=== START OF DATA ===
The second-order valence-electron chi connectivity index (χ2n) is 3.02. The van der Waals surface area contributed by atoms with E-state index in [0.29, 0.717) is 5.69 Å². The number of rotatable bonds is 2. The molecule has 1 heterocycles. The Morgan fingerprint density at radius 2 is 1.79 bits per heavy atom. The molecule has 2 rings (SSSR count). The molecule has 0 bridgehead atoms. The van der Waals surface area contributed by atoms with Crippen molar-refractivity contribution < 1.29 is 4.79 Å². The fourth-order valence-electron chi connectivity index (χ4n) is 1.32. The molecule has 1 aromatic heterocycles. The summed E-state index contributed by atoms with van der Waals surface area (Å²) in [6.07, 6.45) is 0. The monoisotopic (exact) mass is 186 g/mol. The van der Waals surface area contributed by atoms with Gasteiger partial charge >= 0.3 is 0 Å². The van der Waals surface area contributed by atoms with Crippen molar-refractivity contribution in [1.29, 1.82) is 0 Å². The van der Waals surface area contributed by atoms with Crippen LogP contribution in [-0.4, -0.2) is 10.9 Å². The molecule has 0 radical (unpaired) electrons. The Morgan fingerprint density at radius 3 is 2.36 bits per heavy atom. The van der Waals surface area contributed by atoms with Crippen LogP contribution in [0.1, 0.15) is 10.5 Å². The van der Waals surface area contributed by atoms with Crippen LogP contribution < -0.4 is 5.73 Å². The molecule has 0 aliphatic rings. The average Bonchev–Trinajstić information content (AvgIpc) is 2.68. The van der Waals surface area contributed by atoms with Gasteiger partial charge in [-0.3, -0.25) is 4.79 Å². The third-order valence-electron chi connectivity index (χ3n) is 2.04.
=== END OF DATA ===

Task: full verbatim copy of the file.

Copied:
The second-order valence-electron chi connectivity index (χ2n) is 3.02. The van der Waals surface area contributed by atoms with E-state index in [0.29, 0.717) is 5.69 Å². The number of rotatable bonds is 2. The molecule has 1 heterocycles. The Morgan fingerprint density at radius 2 is 1.79 bits per heavy atom. The molecule has 2 rings (SSSR count). The molecule has 0 bridgehead atoms. The van der Waals surface area contributed by atoms with Crippen molar-refractivity contribution < 1.29 is 4.79 Å². The fourth-order valence-electron chi connectivity index (χ4n) is 1.32. The molecule has 1 aromatic heterocycles. The summed E-state index contributed by atoms with van der Waals surface area (Å²) in [6.07, 6.45) is 0. The monoisotopic (exact) mass is 186 g/mol. The van der Waals surface area contributed by atoms with Gasteiger partial charge >= 0.3 is 0 Å². The van der Waals surface area contributed by atoms with Crippen molar-refractivity contribution in [1.29, 1.82) is 0 Å². The van der Waals surface area contributed by atoms with Crippen LogP contribution in [-0.4, -0.2) is 10.9 Å². The molecule has 0 radical (unpaired) electrons. The Morgan fingerprint density at radius 3 is 2.36 bits per heavy atom. The van der Waals surface area contributed by atoms with Crippen LogP contribution in [0.1, 0.15) is 10.5 Å². The van der Waals surface area contributed by atoms with Crippen LogP contribution < -0.4 is 5.73 Å². The molecule has 0 aliphatic rings. The average Bonchev–Trinajstić information content (AvgIpc) is 2.68. The van der Waals surface area contributed by atoms with Gasteiger partial charge in [-0.3, -0.25) is 4.79 Å². The third-order valence-electron chi connectivity index (χ3n) is 2.04.